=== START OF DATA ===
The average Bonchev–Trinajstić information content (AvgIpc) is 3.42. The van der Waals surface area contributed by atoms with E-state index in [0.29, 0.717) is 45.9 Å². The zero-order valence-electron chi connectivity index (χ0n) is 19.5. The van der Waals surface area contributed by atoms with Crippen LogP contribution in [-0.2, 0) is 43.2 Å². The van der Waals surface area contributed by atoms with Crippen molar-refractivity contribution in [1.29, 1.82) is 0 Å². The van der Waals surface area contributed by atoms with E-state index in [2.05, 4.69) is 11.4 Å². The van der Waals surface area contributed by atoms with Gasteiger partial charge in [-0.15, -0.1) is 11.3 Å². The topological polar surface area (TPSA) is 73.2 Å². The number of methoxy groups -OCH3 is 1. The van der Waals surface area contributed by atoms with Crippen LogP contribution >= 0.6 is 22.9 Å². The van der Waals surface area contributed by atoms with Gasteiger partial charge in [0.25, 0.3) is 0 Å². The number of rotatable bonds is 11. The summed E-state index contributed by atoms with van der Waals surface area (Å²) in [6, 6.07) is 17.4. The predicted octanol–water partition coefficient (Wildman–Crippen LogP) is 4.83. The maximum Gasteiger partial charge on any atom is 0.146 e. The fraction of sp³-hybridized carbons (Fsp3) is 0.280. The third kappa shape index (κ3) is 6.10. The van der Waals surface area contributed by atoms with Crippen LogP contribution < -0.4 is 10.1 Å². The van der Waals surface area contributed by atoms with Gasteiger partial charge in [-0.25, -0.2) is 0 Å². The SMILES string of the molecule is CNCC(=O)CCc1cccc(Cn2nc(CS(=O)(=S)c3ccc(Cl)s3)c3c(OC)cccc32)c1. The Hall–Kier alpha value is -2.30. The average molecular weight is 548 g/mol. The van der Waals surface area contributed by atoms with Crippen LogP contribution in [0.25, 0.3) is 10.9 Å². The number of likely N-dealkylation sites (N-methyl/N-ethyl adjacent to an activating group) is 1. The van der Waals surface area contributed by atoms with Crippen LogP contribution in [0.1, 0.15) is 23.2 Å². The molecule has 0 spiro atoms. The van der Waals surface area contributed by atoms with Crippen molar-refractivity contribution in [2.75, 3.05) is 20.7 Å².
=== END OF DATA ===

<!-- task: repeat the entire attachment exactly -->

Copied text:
The average Bonchev–Trinajstić information content (AvgIpc) is 3.42. The van der Waals surface area contributed by atoms with E-state index in [0.29, 0.717) is 45.9 Å². The zero-order valence-electron chi connectivity index (χ0n) is 19.5. The van der Waals surface area contributed by atoms with Crippen LogP contribution in [-0.2, 0) is 43.2 Å². The van der Waals surface area contributed by atoms with Crippen molar-refractivity contribution in [1.29, 1.82) is 0 Å². The van der Waals surface area contributed by atoms with E-state index in [2.05, 4.69) is 11.4 Å². The van der Waals surface area contributed by atoms with Gasteiger partial charge in [-0.15, -0.1) is 11.3 Å². The topological polar surface area (TPSA) is 73.2 Å². The number of methoxy groups -OCH3 is 1. The van der Waals surface area contributed by atoms with Crippen LogP contribution >= 0.6 is 22.9 Å². The van der Waals surface area contributed by atoms with Gasteiger partial charge in [0.25, 0.3) is 0 Å². The number of rotatable bonds is 11. The summed E-state index contributed by atoms with van der Waals surface area (Å²) in [6, 6.07) is 17.4. The predicted octanol–water partition coefficient (Wildman–Crippen LogP) is 4.83. The maximum Gasteiger partial charge on any atom is 0.146 e. The fraction of sp³-hybridized carbons (Fsp3) is 0.280. The third kappa shape index (κ3) is 6.10. The van der Waals surface area contributed by atoms with Crippen LogP contribution < -0.4 is 10.1 Å². The van der Waals surface area contributed by atoms with Gasteiger partial charge in [-0.25, -0.2) is 0 Å². The SMILES string of the molecule is CNCC(=O)CCc1cccc(Cn2nc(CS(=O)(=S)c3ccc(Cl)s3)c3c(OC)cccc32)c1. The Hall–Kier alpha value is -2.30. The average molecular weight is 548 g/mol. The van der Waals surface area contributed by atoms with Crippen LogP contribution in [0.25, 0.3) is 10.9 Å². The number of likely N-dealkylation sites (N-methyl/N-ethyl adjacent to an activating group) is 1. The van der Waals surface area contributed by atoms with Crippen LogP contribution in [0.1, 0.15) is 23.2 Å². The molecule has 0 spiro atoms. The van der Waals surface area contributed by atoms with Crippen molar-refractivity contribution in [2.75, 3.05) is 20.7 Å².